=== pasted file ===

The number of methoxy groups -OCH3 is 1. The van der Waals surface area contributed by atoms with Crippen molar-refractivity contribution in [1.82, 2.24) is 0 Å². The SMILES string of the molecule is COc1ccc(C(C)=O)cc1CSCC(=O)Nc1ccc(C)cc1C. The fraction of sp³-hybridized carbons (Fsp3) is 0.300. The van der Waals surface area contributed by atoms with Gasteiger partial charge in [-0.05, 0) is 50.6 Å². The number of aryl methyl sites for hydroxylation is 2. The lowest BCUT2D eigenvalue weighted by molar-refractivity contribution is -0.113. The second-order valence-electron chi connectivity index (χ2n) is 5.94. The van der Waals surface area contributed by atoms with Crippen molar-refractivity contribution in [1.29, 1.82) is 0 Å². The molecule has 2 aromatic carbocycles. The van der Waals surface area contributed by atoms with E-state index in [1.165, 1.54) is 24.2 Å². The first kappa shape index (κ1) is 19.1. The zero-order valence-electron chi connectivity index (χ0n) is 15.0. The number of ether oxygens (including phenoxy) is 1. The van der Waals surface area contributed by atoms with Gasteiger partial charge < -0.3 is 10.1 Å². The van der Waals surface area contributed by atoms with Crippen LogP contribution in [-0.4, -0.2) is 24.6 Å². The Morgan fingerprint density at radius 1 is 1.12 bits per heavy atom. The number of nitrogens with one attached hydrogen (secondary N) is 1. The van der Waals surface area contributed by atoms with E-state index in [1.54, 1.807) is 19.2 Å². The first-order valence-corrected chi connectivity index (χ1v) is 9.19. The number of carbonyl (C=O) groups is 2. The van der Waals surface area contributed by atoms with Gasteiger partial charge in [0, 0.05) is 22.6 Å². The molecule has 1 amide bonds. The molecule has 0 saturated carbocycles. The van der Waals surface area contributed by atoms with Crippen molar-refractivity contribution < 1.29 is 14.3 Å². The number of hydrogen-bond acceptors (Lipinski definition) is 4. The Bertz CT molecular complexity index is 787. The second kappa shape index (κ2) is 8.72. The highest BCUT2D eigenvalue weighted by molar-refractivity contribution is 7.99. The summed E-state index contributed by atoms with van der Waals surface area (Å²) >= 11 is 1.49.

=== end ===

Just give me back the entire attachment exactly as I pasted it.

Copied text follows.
The number of methoxy groups -OCH3 is 1. The van der Waals surface area contributed by atoms with Crippen molar-refractivity contribution in [1.82, 2.24) is 0 Å². The SMILES string of the molecule is COc1ccc(C(C)=O)cc1CSCC(=O)Nc1ccc(C)cc1C. The fraction of sp³-hybridized carbons (Fsp3) is 0.300. The van der Waals surface area contributed by atoms with Gasteiger partial charge in [-0.05, 0) is 50.6 Å². The number of aryl methyl sites for hydroxylation is 2. The lowest BCUT2D eigenvalue weighted by molar-refractivity contribution is -0.113. The second-order valence-electron chi connectivity index (χ2n) is 5.94. The van der Waals surface area contributed by atoms with Crippen molar-refractivity contribution in [1.29, 1.82) is 0 Å². The molecule has 2 aromatic carbocycles. The van der Waals surface area contributed by atoms with E-state index in [1.165, 1.54) is 24.2 Å². The first kappa shape index (κ1) is 19.1. The zero-order valence-electron chi connectivity index (χ0n) is 15.0. The number of ether oxygens (including phenoxy) is 1. The van der Waals surface area contributed by atoms with Gasteiger partial charge < -0.3 is 10.1 Å². The van der Waals surface area contributed by atoms with Crippen LogP contribution in [-0.4, -0.2) is 24.6 Å². The Morgan fingerprint density at radius 1 is 1.12 bits per heavy atom. The number of nitrogens with one attached hydrogen (secondary N) is 1. The van der Waals surface area contributed by atoms with E-state index in [1.54, 1.807) is 19.2 Å². The first-order valence-corrected chi connectivity index (χ1v) is 9.19. The number of carbonyl (C=O) groups is 2. The van der Waals surface area contributed by atoms with Gasteiger partial charge in [0, 0.05) is 22.6 Å². The molecule has 1 amide bonds. The molecule has 0 saturated carbocycles. The van der Waals surface area contributed by atoms with Crippen molar-refractivity contribution < 1.29 is 14.3 Å². The number of hydrogen-bond acceptors (Lipinski definition) is 4. The Bertz CT molecular complexity index is 787. The second kappa shape index (κ2) is 8.72. The highest BCUT2D eigenvalue weighted by molar-refractivity contribution is 7.99. The summed E-state index contributed by atoms with van der Waals surface area (Å²) >= 11 is 1.49.